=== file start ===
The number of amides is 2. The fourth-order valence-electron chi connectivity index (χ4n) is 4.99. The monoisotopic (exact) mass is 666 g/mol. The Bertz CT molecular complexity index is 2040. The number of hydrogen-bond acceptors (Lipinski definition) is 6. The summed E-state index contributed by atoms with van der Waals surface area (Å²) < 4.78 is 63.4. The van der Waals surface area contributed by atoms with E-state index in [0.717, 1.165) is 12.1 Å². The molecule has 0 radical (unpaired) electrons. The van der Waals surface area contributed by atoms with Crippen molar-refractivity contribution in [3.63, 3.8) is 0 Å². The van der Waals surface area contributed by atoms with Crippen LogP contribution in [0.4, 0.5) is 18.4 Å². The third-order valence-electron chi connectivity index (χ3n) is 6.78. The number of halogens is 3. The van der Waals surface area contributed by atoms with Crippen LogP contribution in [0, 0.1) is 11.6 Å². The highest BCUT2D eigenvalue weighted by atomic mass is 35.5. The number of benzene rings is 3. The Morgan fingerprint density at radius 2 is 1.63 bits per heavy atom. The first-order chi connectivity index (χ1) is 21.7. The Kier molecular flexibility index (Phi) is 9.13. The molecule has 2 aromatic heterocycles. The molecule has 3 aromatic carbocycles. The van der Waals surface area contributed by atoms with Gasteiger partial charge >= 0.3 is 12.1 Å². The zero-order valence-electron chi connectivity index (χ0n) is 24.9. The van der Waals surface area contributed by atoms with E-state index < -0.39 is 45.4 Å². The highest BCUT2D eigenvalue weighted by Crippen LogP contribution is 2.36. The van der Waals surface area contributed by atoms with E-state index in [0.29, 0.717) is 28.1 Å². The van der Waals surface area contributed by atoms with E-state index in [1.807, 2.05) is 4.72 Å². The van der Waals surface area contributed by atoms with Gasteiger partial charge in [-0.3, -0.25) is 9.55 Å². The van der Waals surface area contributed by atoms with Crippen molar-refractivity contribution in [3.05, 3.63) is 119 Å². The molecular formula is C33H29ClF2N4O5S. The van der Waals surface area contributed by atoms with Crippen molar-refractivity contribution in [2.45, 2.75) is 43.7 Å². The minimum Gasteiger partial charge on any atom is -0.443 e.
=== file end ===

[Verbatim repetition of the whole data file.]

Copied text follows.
The number of amides is 2. The fourth-order valence-electron chi connectivity index (χ4n) is 4.99. The monoisotopic (exact) mass is 666 g/mol. The Bertz CT molecular complexity index is 2040. The number of hydrogen-bond acceptors (Lipinski definition) is 6. The summed E-state index contributed by atoms with van der Waals surface area (Å²) < 4.78 is 63.4. The van der Waals surface area contributed by atoms with E-state index in [0.717, 1.165) is 12.1 Å². The molecule has 0 radical (unpaired) electrons. The van der Waals surface area contributed by atoms with Crippen molar-refractivity contribution in [3.63, 3.8) is 0 Å². The van der Waals surface area contributed by atoms with Crippen LogP contribution in [0.4, 0.5) is 18.4 Å². The third-order valence-electron chi connectivity index (χ3n) is 6.78. The number of halogens is 3. The van der Waals surface area contributed by atoms with Crippen LogP contribution in [0, 0.1) is 11.6 Å². The highest BCUT2D eigenvalue weighted by atomic mass is 35.5. The number of benzene rings is 3. The Morgan fingerprint density at radius 2 is 1.63 bits per heavy atom. The first-order chi connectivity index (χ1) is 21.7. The Kier molecular flexibility index (Phi) is 9.13. The molecule has 2 aromatic heterocycles. The molecule has 3 aromatic carbocycles. The van der Waals surface area contributed by atoms with Gasteiger partial charge >= 0.3 is 12.1 Å². The zero-order valence-electron chi connectivity index (χ0n) is 24.9. The van der Waals surface area contributed by atoms with E-state index < -0.39 is 45.4 Å². The highest BCUT2D eigenvalue weighted by Crippen LogP contribution is 2.36. The van der Waals surface area contributed by atoms with E-state index in [0.29, 0.717) is 28.1 Å². The van der Waals surface area contributed by atoms with E-state index in [1.807, 2.05) is 4.72 Å². The van der Waals surface area contributed by atoms with Gasteiger partial charge in [-0.3, -0.25) is 9.55 Å². The van der Waals surface area contributed by atoms with Crippen molar-refractivity contribution in [3.05, 3.63) is 119 Å². The molecular formula is C33H29ClF2N4O5S. The van der Waals surface area contributed by atoms with Crippen molar-refractivity contribution in [2.45, 2.75) is 43.7 Å². The minimum Gasteiger partial charge on any atom is -0.443 e.